American Council of the Blind Partners With Visual Aid Company Orcam
Orcam’s finger-sized device is fitted with a camera and a microphone and clips onto glasses, discreetly reading printed and digital text aloud to the person donning the device
The American Council of the Blind (ACB) has signed a cooperative agreement with Jerusalem-based visual aid company OrCam Technologies Ltd., ACB announced Sunday. As part of the agreement, OrCam devices will be available for sale to ACB members at a special discount. The financial details of the agreement were not disclosed.
For daily updates, subscribe to our newsletter by clicking here.
OrCam’s device, MyEye2, is designed to help visually impaired people “read.” The finger-sized device, fitted with a camera and a microphone and clipped onto glasses, discreetly reads printed and digital text aloud to the person wearing it. While the device uses a camera, it does not store any of the information it reads, thereby maintaining user privacy, Matan Bar-Noy, OrCam’s director of business development, told Calcalist in an April interview.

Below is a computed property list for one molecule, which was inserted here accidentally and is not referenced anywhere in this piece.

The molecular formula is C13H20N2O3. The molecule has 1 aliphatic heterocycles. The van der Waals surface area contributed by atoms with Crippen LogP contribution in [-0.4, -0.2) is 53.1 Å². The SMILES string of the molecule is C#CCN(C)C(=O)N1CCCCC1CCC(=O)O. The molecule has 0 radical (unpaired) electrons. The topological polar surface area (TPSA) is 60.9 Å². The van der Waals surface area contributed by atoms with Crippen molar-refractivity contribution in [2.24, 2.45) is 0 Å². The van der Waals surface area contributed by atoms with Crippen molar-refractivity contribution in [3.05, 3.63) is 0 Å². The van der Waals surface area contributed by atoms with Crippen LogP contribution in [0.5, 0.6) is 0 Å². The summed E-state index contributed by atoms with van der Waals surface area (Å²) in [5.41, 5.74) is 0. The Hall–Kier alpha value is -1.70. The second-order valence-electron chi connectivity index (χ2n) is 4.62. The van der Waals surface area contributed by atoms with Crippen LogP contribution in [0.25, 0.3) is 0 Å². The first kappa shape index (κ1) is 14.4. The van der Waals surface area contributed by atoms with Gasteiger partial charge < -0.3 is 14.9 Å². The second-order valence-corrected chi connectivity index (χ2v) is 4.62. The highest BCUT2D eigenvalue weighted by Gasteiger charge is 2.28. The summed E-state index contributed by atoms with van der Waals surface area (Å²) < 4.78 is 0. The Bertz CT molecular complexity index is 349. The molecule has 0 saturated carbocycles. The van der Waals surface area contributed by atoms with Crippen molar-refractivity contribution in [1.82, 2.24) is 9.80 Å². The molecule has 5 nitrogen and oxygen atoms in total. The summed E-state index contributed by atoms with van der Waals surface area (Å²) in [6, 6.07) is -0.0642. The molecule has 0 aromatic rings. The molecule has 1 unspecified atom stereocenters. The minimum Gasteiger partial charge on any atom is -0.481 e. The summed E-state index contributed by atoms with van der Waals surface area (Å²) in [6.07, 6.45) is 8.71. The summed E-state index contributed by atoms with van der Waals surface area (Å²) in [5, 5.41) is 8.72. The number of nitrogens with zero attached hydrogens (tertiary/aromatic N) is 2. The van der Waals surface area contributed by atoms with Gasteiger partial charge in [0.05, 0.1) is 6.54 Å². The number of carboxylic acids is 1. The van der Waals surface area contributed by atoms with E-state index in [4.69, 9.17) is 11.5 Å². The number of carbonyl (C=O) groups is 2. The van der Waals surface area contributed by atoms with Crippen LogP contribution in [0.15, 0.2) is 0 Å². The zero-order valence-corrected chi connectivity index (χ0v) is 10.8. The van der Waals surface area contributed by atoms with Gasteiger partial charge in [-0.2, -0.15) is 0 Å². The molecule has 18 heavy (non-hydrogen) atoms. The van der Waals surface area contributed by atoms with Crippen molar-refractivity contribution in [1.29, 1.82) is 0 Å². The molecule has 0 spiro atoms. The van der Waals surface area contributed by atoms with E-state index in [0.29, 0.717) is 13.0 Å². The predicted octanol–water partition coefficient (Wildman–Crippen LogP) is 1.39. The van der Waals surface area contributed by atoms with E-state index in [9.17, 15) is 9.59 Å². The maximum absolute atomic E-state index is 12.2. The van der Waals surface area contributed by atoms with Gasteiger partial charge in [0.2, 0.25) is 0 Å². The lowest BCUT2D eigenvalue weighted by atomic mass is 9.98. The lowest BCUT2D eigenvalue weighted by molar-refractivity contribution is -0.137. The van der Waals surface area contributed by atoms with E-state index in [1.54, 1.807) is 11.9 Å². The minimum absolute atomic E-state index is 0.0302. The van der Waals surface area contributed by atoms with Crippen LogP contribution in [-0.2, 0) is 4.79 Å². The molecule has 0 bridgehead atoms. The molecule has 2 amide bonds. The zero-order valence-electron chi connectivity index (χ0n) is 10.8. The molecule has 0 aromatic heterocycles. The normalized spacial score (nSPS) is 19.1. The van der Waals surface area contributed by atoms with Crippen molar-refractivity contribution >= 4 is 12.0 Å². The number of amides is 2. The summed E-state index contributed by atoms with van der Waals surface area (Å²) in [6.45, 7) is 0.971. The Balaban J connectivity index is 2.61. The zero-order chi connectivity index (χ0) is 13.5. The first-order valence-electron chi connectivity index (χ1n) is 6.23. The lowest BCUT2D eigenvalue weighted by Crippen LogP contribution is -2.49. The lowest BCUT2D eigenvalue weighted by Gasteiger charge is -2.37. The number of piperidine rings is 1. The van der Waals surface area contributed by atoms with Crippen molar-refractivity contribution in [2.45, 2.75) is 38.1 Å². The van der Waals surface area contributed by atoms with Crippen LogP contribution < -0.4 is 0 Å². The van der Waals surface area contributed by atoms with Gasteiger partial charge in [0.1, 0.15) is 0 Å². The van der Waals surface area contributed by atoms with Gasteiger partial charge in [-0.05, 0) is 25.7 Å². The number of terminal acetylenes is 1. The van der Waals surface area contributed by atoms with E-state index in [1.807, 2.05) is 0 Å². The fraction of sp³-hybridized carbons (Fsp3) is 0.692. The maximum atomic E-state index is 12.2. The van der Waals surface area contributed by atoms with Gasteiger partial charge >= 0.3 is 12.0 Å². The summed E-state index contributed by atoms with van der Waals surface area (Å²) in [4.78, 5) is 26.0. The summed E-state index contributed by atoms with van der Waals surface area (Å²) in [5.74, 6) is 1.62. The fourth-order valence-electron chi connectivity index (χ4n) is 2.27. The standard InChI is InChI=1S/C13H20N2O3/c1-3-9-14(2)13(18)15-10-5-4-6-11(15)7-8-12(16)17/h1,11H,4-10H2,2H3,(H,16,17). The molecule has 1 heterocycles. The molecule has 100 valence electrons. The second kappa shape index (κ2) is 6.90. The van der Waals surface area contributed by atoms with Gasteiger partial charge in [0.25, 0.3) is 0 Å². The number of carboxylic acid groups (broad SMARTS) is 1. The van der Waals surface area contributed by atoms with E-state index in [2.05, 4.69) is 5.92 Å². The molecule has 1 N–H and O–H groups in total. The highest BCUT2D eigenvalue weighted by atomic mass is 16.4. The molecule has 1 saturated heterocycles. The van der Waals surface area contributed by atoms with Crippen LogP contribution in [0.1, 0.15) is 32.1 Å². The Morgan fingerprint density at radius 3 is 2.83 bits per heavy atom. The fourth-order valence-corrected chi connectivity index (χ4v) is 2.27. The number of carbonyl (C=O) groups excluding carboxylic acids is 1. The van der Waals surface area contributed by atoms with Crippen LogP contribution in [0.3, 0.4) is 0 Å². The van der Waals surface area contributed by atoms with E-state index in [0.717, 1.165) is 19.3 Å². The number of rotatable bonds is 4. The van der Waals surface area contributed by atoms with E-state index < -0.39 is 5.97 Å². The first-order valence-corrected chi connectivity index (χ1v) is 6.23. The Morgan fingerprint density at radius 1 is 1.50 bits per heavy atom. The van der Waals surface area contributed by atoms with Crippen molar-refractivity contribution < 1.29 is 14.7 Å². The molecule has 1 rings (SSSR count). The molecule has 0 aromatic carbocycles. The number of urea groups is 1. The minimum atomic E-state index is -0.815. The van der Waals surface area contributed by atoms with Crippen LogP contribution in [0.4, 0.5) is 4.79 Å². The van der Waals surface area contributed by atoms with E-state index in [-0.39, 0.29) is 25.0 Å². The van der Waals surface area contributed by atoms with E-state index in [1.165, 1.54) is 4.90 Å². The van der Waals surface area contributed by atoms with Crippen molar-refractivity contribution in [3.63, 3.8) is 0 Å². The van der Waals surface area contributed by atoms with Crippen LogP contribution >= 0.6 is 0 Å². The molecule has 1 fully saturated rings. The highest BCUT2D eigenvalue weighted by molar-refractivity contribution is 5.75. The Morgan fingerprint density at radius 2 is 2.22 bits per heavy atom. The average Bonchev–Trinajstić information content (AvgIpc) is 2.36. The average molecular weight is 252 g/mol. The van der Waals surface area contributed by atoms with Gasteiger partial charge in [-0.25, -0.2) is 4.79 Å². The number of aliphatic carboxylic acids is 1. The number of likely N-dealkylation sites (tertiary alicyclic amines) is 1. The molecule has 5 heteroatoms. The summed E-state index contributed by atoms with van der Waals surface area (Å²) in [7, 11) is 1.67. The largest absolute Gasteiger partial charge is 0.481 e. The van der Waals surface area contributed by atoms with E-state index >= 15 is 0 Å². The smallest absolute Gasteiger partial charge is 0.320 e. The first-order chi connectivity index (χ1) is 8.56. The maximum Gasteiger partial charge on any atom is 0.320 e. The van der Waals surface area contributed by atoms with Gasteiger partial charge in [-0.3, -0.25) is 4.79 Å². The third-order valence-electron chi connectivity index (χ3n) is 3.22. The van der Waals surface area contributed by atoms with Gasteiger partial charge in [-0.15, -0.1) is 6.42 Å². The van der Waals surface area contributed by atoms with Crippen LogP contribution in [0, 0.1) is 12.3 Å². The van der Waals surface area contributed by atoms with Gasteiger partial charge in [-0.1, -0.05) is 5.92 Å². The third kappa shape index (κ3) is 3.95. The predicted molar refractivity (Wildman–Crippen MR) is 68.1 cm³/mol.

Jerusalem-based OrCam was founded in 2010 by Amnon Shashua and Ziv Aviram, the founders of autonomous vehicle technology company Mobileye B.V., sold to Intel in 2017 for $15.3 billion. OrCam has raised more than $130 million to date and employs approximately 250 people, according to Pitchbook data.
OrCam's MyEye. Photo: OrCam Technologies
OrCam also develops a device it calls MyMe, which uses machine vision algorithms to identify people, providing information such as a person's name and when and where you last met that person. MyMe can also read texts. In a networking situation, it can automatically scan and sync a business card or name tag.